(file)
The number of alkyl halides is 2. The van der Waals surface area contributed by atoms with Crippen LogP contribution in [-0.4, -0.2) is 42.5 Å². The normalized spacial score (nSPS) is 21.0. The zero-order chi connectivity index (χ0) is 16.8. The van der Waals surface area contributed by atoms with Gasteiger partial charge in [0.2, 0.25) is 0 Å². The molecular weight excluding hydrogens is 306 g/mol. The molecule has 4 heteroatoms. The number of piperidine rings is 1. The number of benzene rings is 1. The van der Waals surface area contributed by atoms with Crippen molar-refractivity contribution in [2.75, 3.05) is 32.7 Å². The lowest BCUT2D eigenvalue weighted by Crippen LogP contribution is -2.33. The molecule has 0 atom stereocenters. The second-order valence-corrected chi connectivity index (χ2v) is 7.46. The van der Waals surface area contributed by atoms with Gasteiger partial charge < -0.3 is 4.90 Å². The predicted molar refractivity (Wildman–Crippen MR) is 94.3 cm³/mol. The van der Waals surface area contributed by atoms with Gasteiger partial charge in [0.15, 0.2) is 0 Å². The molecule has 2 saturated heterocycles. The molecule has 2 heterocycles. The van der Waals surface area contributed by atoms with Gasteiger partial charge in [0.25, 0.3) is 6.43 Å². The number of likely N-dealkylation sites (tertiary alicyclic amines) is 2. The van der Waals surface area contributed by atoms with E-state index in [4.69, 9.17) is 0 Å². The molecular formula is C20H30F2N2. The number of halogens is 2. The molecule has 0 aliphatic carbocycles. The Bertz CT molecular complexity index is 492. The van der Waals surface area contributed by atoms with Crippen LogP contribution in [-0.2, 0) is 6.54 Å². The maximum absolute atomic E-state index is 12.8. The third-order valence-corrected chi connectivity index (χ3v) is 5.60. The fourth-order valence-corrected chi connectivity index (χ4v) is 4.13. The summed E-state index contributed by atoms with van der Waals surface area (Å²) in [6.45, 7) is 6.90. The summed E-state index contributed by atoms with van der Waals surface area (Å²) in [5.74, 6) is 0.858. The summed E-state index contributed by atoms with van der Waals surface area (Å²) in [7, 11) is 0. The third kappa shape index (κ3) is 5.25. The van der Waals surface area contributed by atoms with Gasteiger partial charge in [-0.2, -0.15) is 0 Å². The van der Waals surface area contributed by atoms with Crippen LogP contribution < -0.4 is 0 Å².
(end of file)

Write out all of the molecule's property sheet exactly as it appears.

The number of alkyl halides is 2. The van der Waals surface area contributed by atoms with Crippen LogP contribution in [-0.4, -0.2) is 42.5 Å². The normalized spacial score (nSPS) is 21.0. The zero-order chi connectivity index (χ0) is 16.8. The van der Waals surface area contributed by atoms with Gasteiger partial charge in [0.2, 0.25) is 0 Å². The molecular weight excluding hydrogens is 306 g/mol. The molecule has 4 heteroatoms. The number of piperidine rings is 1. The number of benzene rings is 1. The van der Waals surface area contributed by atoms with Crippen molar-refractivity contribution in [2.75, 3.05) is 32.7 Å². The lowest BCUT2D eigenvalue weighted by Crippen LogP contribution is -2.33. The molecule has 0 atom stereocenters. The second-order valence-corrected chi connectivity index (χ2v) is 7.46. The van der Waals surface area contributed by atoms with Gasteiger partial charge < -0.3 is 4.90 Å². The predicted molar refractivity (Wildman–Crippen MR) is 94.3 cm³/mol. The van der Waals surface area contributed by atoms with Gasteiger partial charge in [0.15, 0.2) is 0 Å². The molecule has 2 saturated heterocycles. The molecule has 2 heterocycles. The van der Waals surface area contributed by atoms with Gasteiger partial charge in [0.25, 0.3) is 6.43 Å². The number of likely N-dealkylation sites (tertiary alicyclic amines) is 2. The van der Waals surface area contributed by atoms with E-state index in [4.69, 9.17) is 0 Å². The molecular formula is C20H30F2N2. The number of halogens is 2. The molecule has 0 aliphatic carbocycles. The Bertz CT molecular complexity index is 492. The van der Waals surface area contributed by atoms with Crippen LogP contribution in [-0.2, 0) is 6.54 Å². The maximum absolute atomic E-state index is 12.8. The third-order valence-corrected chi connectivity index (χ3v) is 5.60. The fourth-order valence-corrected chi connectivity index (χ4v) is 4.13. The summed E-state index contributed by atoms with van der Waals surface area (Å²) in [6.45, 7) is 6.90. The summed E-state index contributed by atoms with van der Waals surface area (Å²) in [5.74, 6) is 0.858. The summed E-state index contributed by atoms with van der Waals surface area (Å²) in [7, 11) is 0. The third kappa shape index (κ3) is 5.25. The van der Waals surface area contributed by atoms with Gasteiger partial charge in [-0.2, -0.15) is 0 Å². The van der Waals surface area contributed by atoms with Crippen LogP contribution < -0.4 is 0 Å².